Let Inga Tell You: Fighting election-time robo callers


I’m thinking of running for public office on a platform of outlawing automated phone calls from candidates for public office.

Olof and I are registered to different political parties so we not only hear from


, whole forests lose their lives just on the mailers.

The irony is, it’s all wasted on us. The fliers go straight to the recycle bin, and the automated calls get quick hang-ups. Unless, of course, it’s some survey person from Olof’s registered party who expects a kindred response and instead gets me.

“Do you believe that marriage should be between one man and one woman?” the caller queries, ready to segue into a bid for cash. “HELL NO!” I exclaim before hanging up. I have a clear conscience doing this, as I know that this is Olof’s sentiment as well, even if he is technically registered to the Other Party.

If truth be known, Olof and I are really independents as we both regularly vote across party lines. But it makes dinner table conversation far more fun to debate the other person’s official party plank which is, by definition, whacko.

I couldn’t help but notice that some 90 percent of the up to 25 political calls we were getting daily were from Olof’s affiliation. “Your party must be DESPERATE,” I opined one night.

“Or,” parried Olof, “the Democrats have already given up,” smirking, “Wise of them.”

Being a registered Democrat in La Jolla has actually gotten a little easier over the 30-some years I’ve lived here. But it used to be that the La Jolla Democratic Club would call me every year asking me to be an officer, having already been turned down by the other three Democrats in town.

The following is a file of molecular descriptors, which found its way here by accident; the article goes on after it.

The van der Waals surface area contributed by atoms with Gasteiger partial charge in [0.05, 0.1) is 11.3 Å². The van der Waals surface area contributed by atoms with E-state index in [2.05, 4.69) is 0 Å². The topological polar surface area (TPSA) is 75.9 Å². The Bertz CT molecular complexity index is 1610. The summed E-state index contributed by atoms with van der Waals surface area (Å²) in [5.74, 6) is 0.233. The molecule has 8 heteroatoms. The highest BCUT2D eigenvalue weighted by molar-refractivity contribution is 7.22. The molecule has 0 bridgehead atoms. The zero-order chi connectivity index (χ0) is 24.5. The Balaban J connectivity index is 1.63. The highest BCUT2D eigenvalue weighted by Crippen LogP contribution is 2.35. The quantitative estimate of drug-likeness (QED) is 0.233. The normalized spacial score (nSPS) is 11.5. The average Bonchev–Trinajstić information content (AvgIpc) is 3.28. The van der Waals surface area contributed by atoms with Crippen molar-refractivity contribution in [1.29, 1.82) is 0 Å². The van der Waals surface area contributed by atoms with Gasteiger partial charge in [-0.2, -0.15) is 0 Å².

And I do have to confess that 2008 was interminable. The only thing lonelier than the Maytag Man is a La Jolla Democrat in an election year. But it was not a total loss. I’d long struggled to understand what the term “Family Values” meant, and by the end of that year, happily announced to Olof that I’d finally got it:

Family Values (noun, pl.): common human mistakes worthy of compassion, understanding and support unless committed by those outside one’s political and social circle, and/or smarmy Democrats. (See also righteous indignation, flip-flop.)

“You Dems are such cynics,” said Olof, whom I might add didn’t argue it.

But I’m digressing. The number of phone calls we received should be an actionable offense. And where, inquiring minds want to know, is the research that shows that harassing people into homicidal rage makes them more likely to vote for you? Inga can only lament that the “Send bazooka to caller” phone option is in its infancy.

In my worst fantasies, I see someone in a voting booth staring at their ballot for the first time. “Well, let’s see. That nice Meg Whitman called us 500 times, so I’ll vote for her!”

Unfortunately, I think Meg Whitman DID call us 500 times. When, of course, Steve Poizner wasn’t calling us. We’d place bets on which one it was with the end result that I think even Olof was sticking pins into the Meg and Steve dolls by the phone.

We recently – alas, too late — heard about a website where one can opt-out of political calls for a year at a time. But they’re going to give our phone number to all the political agencies who might call us and tell them not to do it. We fear that the two agencies that do not now have our phone number will now have it.

Olof and I lived in Sweden in 2005 and 2006 where there can be no campaigning or signage until 30 days before the election. It was so civilized,


  1. We’re not likely to get that here, but I’m serious about running on an opt-IN program where no political agencies can call you unless you flat-out beg them.
So vote for that nice Inga, the candidate you’ll never hear from. If elected, she promises to let you know if, after all those months of campaign mudslinging, anything actually changes.

Look for La Jolla resident Inga’s lighthearted looks at life every other week in the La Jolla Light.